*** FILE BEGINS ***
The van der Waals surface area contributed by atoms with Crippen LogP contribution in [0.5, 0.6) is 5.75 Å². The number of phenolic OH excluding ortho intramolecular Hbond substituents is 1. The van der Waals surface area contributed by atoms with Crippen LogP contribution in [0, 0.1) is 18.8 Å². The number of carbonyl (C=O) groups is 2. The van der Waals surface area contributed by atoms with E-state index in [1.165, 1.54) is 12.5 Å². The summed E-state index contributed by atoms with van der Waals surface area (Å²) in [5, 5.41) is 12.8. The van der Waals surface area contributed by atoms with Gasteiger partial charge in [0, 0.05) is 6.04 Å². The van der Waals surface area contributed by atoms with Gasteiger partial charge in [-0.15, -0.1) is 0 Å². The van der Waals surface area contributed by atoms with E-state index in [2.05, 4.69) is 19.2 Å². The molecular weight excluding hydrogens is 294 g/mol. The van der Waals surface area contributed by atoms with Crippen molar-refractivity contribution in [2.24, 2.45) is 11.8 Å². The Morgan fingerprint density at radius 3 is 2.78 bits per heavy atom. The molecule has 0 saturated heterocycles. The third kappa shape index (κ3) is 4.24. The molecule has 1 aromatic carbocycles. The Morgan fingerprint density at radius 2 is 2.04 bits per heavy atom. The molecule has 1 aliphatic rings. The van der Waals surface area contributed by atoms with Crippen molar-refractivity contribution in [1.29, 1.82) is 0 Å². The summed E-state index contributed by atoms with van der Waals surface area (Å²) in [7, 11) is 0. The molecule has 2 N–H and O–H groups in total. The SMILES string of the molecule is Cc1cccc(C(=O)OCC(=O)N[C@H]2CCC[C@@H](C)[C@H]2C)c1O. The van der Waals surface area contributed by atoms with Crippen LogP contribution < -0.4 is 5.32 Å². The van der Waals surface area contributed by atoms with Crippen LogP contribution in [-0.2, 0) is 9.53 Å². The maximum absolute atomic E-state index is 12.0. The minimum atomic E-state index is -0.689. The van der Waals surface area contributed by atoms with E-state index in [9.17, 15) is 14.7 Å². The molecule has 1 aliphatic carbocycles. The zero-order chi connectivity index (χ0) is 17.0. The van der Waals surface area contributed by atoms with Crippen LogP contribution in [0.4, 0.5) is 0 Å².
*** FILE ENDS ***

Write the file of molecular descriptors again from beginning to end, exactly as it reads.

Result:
The van der Waals surface area contributed by atoms with Crippen LogP contribution in [0.5, 0.6) is 5.75 Å². The number of phenolic OH excluding ortho intramolecular Hbond substituents is 1. The van der Waals surface area contributed by atoms with Crippen LogP contribution in [0, 0.1) is 18.8 Å². The number of carbonyl (C=O) groups is 2. The van der Waals surface area contributed by atoms with E-state index in [1.165, 1.54) is 12.5 Å². The summed E-state index contributed by atoms with van der Waals surface area (Å²) in [5, 5.41) is 12.8. The van der Waals surface area contributed by atoms with Gasteiger partial charge in [0, 0.05) is 6.04 Å². The van der Waals surface area contributed by atoms with Gasteiger partial charge in [-0.15, -0.1) is 0 Å². The van der Waals surface area contributed by atoms with E-state index in [2.05, 4.69) is 19.2 Å². The molecular weight excluding hydrogens is 294 g/mol. The van der Waals surface area contributed by atoms with Crippen molar-refractivity contribution in [2.24, 2.45) is 11.8 Å². The Morgan fingerprint density at radius 3 is 2.78 bits per heavy atom. The molecule has 0 saturated heterocycles. The third kappa shape index (κ3) is 4.24. The molecule has 1 aromatic carbocycles. The Morgan fingerprint density at radius 2 is 2.04 bits per heavy atom. The molecule has 1 aliphatic rings. The van der Waals surface area contributed by atoms with Crippen molar-refractivity contribution in [1.29, 1.82) is 0 Å². The summed E-state index contributed by atoms with van der Waals surface area (Å²) in [7, 11) is 0. The molecule has 2 N–H and O–H groups in total. The SMILES string of the molecule is Cc1cccc(C(=O)OCC(=O)N[C@H]2CCC[C@@H](C)[C@H]2C)c1O. The van der Waals surface area contributed by atoms with Crippen LogP contribution < -0.4 is 5.32 Å². The van der Waals surface area contributed by atoms with Crippen LogP contribution in [-0.2, 0) is 9.53 Å². The maximum absolute atomic E-state index is 12.0. The minimum atomic E-state index is -0.689. The van der Waals surface area contributed by atoms with E-state index in [9.17, 15) is 14.7 Å². The molecule has 1 aliphatic carbocycles. The zero-order chi connectivity index (χ0) is 17.0. The van der Waals surface area contributed by atoms with Crippen LogP contribution in [0.4, 0.5) is 0 Å².